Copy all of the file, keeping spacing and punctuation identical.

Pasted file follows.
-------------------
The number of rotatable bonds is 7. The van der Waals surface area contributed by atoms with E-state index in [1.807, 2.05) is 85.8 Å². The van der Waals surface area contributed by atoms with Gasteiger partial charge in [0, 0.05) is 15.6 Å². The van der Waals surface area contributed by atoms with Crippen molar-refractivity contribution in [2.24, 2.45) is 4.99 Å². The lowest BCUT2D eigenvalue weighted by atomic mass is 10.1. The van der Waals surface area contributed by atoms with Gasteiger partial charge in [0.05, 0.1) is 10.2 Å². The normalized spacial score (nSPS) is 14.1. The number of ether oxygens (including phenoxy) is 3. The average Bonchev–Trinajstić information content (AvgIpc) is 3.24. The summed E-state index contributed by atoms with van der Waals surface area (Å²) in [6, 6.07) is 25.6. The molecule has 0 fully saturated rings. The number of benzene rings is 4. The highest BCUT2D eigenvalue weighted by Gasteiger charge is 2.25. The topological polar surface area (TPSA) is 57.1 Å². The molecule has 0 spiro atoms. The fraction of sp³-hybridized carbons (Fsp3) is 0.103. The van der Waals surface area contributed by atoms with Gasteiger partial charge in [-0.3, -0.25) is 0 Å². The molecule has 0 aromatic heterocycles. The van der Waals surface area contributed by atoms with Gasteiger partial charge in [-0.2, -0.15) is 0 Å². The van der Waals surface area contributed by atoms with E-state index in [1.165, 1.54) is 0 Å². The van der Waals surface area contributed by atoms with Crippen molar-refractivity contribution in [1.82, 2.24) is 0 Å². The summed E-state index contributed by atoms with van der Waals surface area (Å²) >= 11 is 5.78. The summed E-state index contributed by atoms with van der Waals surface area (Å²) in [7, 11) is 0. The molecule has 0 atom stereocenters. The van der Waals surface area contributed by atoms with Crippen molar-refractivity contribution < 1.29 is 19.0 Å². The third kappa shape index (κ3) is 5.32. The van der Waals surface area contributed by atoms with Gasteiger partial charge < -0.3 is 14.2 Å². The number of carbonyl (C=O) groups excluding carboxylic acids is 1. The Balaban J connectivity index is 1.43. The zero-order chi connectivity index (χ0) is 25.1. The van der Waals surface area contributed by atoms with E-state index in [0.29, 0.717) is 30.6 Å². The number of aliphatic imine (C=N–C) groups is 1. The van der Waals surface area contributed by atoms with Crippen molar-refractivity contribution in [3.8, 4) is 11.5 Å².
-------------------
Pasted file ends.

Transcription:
The number of rotatable bonds is 7. The van der Waals surface area contributed by atoms with E-state index in [1.807, 2.05) is 85.8 Å². The van der Waals surface area contributed by atoms with Gasteiger partial charge in [0, 0.05) is 15.6 Å². The van der Waals surface area contributed by atoms with Crippen molar-refractivity contribution in [2.24, 2.45) is 4.99 Å². The lowest BCUT2D eigenvalue weighted by atomic mass is 10.1. The van der Waals surface area contributed by atoms with Gasteiger partial charge in [0.05, 0.1) is 10.2 Å². The normalized spacial score (nSPS) is 14.1. The number of ether oxygens (including phenoxy) is 3. The average Bonchev–Trinajstić information content (AvgIpc) is 3.24. The summed E-state index contributed by atoms with van der Waals surface area (Å²) in [6, 6.07) is 25.6. The molecule has 0 fully saturated rings. The number of benzene rings is 4. The highest BCUT2D eigenvalue weighted by Gasteiger charge is 2.25. The topological polar surface area (TPSA) is 57.1 Å². The molecule has 0 spiro atoms. The fraction of sp³-hybridized carbons (Fsp3) is 0.103. The van der Waals surface area contributed by atoms with Gasteiger partial charge in [-0.3, -0.25) is 0 Å². The molecule has 0 aromatic heterocycles. The van der Waals surface area contributed by atoms with Gasteiger partial charge in [-0.2, -0.15) is 0 Å². The van der Waals surface area contributed by atoms with E-state index in [1.165, 1.54) is 0 Å². The van der Waals surface area contributed by atoms with Crippen molar-refractivity contribution in [1.82, 2.24) is 0 Å². The summed E-state index contributed by atoms with van der Waals surface area (Å²) >= 11 is 5.78. The summed E-state index contributed by atoms with van der Waals surface area (Å²) in [7, 11) is 0. The molecule has 0 atom stereocenters. The van der Waals surface area contributed by atoms with Crippen molar-refractivity contribution < 1.29 is 19.0 Å². The third kappa shape index (κ3) is 5.32. The van der Waals surface area contributed by atoms with Gasteiger partial charge < -0.3 is 14.2 Å². The number of carbonyl (C=O) groups excluding carboxylic acids is 1. The Balaban J connectivity index is 1.43. The zero-order chi connectivity index (χ0) is 25.1. The van der Waals surface area contributed by atoms with E-state index in [0.29, 0.717) is 30.6 Å². The number of aliphatic imine (C=N–C) groups is 1. The van der Waals surface area contributed by atoms with Crippen molar-refractivity contribution in [3.8, 4) is 11.5 Å².